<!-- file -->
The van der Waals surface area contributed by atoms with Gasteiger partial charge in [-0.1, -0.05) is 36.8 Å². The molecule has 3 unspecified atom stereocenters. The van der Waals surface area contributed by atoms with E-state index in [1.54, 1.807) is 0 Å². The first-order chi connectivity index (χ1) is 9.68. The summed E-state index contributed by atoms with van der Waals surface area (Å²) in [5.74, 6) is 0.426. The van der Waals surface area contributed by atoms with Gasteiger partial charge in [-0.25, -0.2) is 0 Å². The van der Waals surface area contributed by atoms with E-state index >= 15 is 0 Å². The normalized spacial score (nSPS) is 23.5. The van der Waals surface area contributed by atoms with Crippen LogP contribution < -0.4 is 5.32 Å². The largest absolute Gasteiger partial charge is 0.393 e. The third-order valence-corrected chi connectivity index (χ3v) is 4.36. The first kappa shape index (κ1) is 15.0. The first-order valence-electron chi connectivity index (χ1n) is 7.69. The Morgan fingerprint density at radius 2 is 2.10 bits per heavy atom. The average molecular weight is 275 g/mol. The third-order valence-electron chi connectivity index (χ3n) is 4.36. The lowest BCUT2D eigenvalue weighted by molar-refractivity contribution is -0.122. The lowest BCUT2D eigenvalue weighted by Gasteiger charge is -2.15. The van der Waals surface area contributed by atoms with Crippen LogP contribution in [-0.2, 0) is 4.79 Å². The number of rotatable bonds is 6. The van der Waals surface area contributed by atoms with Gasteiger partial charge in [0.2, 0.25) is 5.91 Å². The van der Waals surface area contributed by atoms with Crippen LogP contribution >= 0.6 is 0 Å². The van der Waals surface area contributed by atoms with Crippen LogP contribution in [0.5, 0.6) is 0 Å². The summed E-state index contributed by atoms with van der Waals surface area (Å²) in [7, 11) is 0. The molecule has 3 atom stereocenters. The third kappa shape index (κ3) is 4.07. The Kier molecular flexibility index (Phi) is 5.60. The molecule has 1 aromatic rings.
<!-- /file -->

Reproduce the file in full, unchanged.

The van der Waals surface area contributed by atoms with Gasteiger partial charge in [-0.1, -0.05) is 36.8 Å². The molecule has 3 unspecified atom stereocenters. The van der Waals surface area contributed by atoms with E-state index in [1.54, 1.807) is 0 Å². The first-order chi connectivity index (χ1) is 9.68. The summed E-state index contributed by atoms with van der Waals surface area (Å²) in [5.74, 6) is 0.426. The van der Waals surface area contributed by atoms with Gasteiger partial charge in [-0.25, -0.2) is 0 Å². The van der Waals surface area contributed by atoms with E-state index >= 15 is 0 Å². The normalized spacial score (nSPS) is 23.5. The van der Waals surface area contributed by atoms with Crippen LogP contribution < -0.4 is 5.32 Å². The largest absolute Gasteiger partial charge is 0.393 e. The third-order valence-corrected chi connectivity index (χ3v) is 4.36. The first kappa shape index (κ1) is 15.0. The first-order valence-electron chi connectivity index (χ1n) is 7.69. The Morgan fingerprint density at radius 2 is 2.10 bits per heavy atom. The average molecular weight is 275 g/mol. The third-order valence-electron chi connectivity index (χ3n) is 4.36. The lowest BCUT2D eigenvalue weighted by molar-refractivity contribution is -0.122. The lowest BCUT2D eigenvalue weighted by Gasteiger charge is -2.15. The van der Waals surface area contributed by atoms with Crippen LogP contribution in [-0.2, 0) is 4.79 Å². The number of rotatable bonds is 6. The van der Waals surface area contributed by atoms with Gasteiger partial charge in [0.2, 0.25) is 5.91 Å². The van der Waals surface area contributed by atoms with Crippen LogP contribution >= 0.6 is 0 Å². The van der Waals surface area contributed by atoms with Crippen LogP contribution in [0.5, 0.6) is 0 Å². The summed E-state index contributed by atoms with van der Waals surface area (Å²) in [7, 11) is 0. The molecule has 3 atom stereocenters. The third kappa shape index (κ3) is 4.07. The Kier molecular flexibility index (Phi) is 5.60. The molecule has 1 aromatic rings.